Joshua Cheptegei wins the African junior 10,000m title (© Bizuayehu Wagaw)
A championship record by Mohamed Magdi Hamza in the men’s shot put and a 10,000m victory by world junior champion Joshua Cheptegei were the highlights of the opening two days (5-6) of action at the African Junior Championships in Addis Ababa, Ethiopia.
Elsewhere, the hosts took the top two positions in the women’s 3000m steeplechase and 1500m with Kenya doing the same in the men’s 1500m, while on the field, Morocco’s Mouhcine Khoua leapt to 7.45m in the men’s long jump.
A capacity crowd of 30,000 filled the Addis Ababa stadium to catch a glimpse of the African stars of tomorrow on show. But despite a jovial opening ceremony and two gold medals by the hosts in the first two days, the highlight of the action so far came in a field event not popular in this part of the continent.
After a foul in the opening round, pre-event favourite Hamza went straight into the lead with a 19.87m heave in round two, breaking the championship record by 28 centimetres. He improved on that two rounds later with 20.32m, but saved his best for last, throwing 20.66m in the final round.
By the end of the competition, he had added more than a metre to the previous championship record set by fellow Egyptian Mostafa Amr Ahmed Hassan in 2013. He also moved to second on the African all-time list behind the 21.79m African junior record Hassan set in 2014.
With no non-Ethiopian having won a 10,000m race in Ethiopia in the past 20 years, there was huge pressure on Gurmessa Nega and Mulu Alemneh to continue that streak.
Eventual winner Cheptehei appeared at the front during the opening few laps, but opted to stay behind for much of the race, allowing the Kenyans and Ethiopians to exchange the lead.
Even though they started to accelerate from the seventh lap, there was no change except the two athletes from Rwanda who dropped back. With nine laps to go, the Ethiopians’ attempt to move on was not successful as the two Kenyans and Cheptegei refused to give into his breakaway attempt.
With five laps remaining, Kenya’s Edwin Lelgut and Ethiopia’s Mulu Alemne Alem lost their connection with the leading group, reducing the pack at the front to just Cheptegei, Davis Kiplangat and Gurmessa Nega Feksana.
World junior champion Cheptegei waited until the final 300m before making his move, kicking away to win in 29:58.70 over Kiplangat (29:59.32) and Nega (30:02.38).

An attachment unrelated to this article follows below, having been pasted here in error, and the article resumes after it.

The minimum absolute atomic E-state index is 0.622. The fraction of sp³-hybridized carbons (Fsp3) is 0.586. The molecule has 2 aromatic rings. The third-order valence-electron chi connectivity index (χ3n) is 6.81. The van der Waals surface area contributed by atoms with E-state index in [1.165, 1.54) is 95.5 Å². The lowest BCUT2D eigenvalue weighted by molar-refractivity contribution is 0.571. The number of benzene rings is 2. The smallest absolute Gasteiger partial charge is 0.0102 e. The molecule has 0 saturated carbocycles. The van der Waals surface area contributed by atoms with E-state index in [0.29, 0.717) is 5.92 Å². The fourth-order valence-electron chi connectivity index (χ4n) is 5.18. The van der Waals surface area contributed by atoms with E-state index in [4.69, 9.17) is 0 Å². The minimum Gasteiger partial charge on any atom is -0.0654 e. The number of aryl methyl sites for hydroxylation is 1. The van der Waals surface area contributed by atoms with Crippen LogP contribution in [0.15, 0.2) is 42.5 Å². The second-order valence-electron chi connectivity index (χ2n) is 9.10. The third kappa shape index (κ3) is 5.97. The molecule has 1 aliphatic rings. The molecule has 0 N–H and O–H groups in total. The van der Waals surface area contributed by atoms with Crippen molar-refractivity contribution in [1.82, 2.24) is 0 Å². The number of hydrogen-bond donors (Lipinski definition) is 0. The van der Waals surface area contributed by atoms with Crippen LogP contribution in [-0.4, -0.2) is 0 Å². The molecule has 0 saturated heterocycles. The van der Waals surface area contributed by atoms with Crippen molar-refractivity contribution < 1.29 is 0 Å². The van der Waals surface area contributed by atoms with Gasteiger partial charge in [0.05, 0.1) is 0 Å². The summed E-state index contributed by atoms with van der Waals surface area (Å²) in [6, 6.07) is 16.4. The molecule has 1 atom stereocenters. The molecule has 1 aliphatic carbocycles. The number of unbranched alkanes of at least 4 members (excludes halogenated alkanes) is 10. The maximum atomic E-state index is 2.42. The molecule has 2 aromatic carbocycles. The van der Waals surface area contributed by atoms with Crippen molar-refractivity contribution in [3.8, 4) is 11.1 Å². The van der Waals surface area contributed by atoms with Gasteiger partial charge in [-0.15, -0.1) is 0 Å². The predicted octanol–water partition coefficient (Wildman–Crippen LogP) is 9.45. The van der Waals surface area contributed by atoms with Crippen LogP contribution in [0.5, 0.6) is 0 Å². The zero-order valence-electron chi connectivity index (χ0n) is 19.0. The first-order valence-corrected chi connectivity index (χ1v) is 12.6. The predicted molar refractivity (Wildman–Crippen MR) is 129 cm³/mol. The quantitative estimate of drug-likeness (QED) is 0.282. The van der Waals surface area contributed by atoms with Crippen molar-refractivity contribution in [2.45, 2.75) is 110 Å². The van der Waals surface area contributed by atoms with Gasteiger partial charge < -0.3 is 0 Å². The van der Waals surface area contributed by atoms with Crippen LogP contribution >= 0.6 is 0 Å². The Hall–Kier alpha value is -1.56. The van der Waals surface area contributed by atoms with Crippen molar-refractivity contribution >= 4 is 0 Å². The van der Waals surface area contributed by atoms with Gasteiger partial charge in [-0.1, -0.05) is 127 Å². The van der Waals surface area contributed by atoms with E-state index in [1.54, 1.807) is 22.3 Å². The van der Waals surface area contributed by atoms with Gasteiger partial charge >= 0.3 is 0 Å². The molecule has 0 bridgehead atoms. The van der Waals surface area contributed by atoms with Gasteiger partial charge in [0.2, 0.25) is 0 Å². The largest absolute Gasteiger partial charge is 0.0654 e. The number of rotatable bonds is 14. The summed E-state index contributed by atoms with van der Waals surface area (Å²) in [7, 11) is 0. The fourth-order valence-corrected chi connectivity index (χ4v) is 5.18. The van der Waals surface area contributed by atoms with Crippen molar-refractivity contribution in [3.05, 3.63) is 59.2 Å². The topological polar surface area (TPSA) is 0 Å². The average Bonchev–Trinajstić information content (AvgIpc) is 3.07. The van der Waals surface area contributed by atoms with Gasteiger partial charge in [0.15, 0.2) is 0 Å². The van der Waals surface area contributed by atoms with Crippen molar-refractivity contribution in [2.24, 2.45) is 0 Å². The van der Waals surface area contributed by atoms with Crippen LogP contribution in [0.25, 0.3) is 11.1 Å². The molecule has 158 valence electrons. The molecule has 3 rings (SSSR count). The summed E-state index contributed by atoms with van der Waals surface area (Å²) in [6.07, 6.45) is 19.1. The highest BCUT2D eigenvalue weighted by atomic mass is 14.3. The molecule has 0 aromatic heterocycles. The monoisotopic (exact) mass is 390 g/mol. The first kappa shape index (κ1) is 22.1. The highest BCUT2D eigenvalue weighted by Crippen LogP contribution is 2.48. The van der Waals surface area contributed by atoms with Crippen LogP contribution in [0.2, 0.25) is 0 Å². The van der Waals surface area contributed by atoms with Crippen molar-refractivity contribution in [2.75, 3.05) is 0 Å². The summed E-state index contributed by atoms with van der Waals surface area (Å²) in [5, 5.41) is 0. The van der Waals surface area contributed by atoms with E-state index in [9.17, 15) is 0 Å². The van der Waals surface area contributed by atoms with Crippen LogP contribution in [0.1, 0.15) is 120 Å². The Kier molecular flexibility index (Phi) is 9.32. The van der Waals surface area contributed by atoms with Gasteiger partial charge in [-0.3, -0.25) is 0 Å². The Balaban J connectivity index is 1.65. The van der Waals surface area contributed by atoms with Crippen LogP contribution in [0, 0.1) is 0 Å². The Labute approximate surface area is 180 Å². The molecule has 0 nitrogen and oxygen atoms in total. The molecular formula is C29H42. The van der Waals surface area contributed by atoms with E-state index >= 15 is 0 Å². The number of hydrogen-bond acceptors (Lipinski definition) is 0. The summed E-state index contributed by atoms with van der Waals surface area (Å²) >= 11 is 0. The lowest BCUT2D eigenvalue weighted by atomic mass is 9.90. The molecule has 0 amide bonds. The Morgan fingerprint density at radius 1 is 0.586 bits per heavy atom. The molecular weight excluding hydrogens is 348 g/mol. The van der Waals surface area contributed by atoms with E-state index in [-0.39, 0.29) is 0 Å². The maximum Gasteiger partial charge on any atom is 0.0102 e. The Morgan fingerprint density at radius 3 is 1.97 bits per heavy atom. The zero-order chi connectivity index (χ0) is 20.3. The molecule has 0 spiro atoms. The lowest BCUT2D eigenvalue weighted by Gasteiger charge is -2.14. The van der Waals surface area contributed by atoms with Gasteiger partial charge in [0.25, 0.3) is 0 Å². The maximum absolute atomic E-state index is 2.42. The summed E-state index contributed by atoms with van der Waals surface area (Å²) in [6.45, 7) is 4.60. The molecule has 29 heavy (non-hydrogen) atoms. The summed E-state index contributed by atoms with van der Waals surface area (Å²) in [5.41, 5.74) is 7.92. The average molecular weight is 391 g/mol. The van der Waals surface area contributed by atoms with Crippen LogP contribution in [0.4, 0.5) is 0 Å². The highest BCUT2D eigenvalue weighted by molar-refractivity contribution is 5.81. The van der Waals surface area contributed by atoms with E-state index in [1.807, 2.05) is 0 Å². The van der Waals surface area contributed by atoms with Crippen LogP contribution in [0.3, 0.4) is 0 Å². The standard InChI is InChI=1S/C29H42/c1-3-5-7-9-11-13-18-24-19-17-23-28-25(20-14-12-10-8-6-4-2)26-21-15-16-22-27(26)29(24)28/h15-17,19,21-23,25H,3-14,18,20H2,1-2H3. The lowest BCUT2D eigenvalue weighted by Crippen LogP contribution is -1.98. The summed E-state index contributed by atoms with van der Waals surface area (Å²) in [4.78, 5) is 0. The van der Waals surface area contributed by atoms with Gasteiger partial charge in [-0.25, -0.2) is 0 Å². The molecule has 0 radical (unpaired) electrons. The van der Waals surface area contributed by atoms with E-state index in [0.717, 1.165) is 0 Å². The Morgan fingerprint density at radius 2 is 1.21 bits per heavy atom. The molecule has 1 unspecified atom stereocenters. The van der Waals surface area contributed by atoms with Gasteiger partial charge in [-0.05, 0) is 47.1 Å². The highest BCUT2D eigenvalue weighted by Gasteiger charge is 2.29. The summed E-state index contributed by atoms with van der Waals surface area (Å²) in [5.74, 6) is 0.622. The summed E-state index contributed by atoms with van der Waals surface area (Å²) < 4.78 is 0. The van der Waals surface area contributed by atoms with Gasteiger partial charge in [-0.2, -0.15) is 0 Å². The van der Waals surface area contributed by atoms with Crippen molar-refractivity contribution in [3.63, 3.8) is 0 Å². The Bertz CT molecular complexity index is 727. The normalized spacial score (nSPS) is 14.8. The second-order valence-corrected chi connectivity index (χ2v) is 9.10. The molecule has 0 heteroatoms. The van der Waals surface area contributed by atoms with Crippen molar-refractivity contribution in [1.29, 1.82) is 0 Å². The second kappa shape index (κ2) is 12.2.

“It’s my first time participating at the African Junior Championships, but I had experience from the World Junior Championships where I won gold,” said Cheptegei. “Although I’m a 5000m and 10,000m runner, I had also qualified for the World Cross in Guyang and thought my country would only take me to the World Cross. But finally they told me that I was going to run in Ethiopia.
“It was a surprise for me. Today’s race was difficult as the wind was against us. That’s why I remained behind [the leading group] for a long time.”
Nigussie wins first gold for host nation
In the first track final of the championships, a cheerful home crowd inspired youngsters Medina Nigussie and Shuru Bulo to the top two places in the women’s 3000m steeplechase. They clocked 10:31.37 and 10:34.48 respectively to take gold and silver with Kenyan Felis Chebet third in 10:38.60.
“It was my first win on the big stage,” said Nigussie. “I was a bit afraid and my aim was to be a good contestant, but finally I was able to win. So I am very happy.”
In the men’s event, the usual contest between Kenyan and Ethiopian athletes started just after the second lap. But it was only Abraham Kibiwott who managed to go along with the two Ethiopians who were buoyed by the home crowd.
Some 300m from the finish, the race turned into a two-man battle with Kibiwott shadowing Youth Olympic champion Wegene Sebsibe. The Ethiopian held on until the last water jump when Kibiwott broke clear to take victory in 8:47.43. Sebsibe (8:51.57) and team-mate Hailemariyam Amare (9:01.58) followed him to take silver and bronze.
In other races of the opening two days, Ethiopians Chaltu Shumi (2:09.20) and Kore Tola (2:09.61) took a one-two in the women’s 800m. Kenya repeated this trend in the men’s 1500m with Anthony Kiptoo (3:43.98) and Gilbert Kwemoi (3:44.59) taking the first two places.
Youth Olympic silver medallist Karabo Sibanda of Botswana, still just 16, set a PB of 46.33 to win the men’s 400m, while the 100m title went to world junior silver medallist Divine Oduduru, the Nigerian clocking 10.44 into a -1.1m/s headwind.
Commonwealth and African long jump champion Ese Brume made a successful debut in her new event, winning the triple jump with a PB of 13.16m, taking gold in the last round.
Egyptian hammer thrower Ahmed Tarek Ismail (74.46m) and South African pole vaulter Kaytlin Louise Sparks (3.40m) were the other winners.
Elshadai Negash (with the assistance of Bizuayehu Wagaw) for the IAAF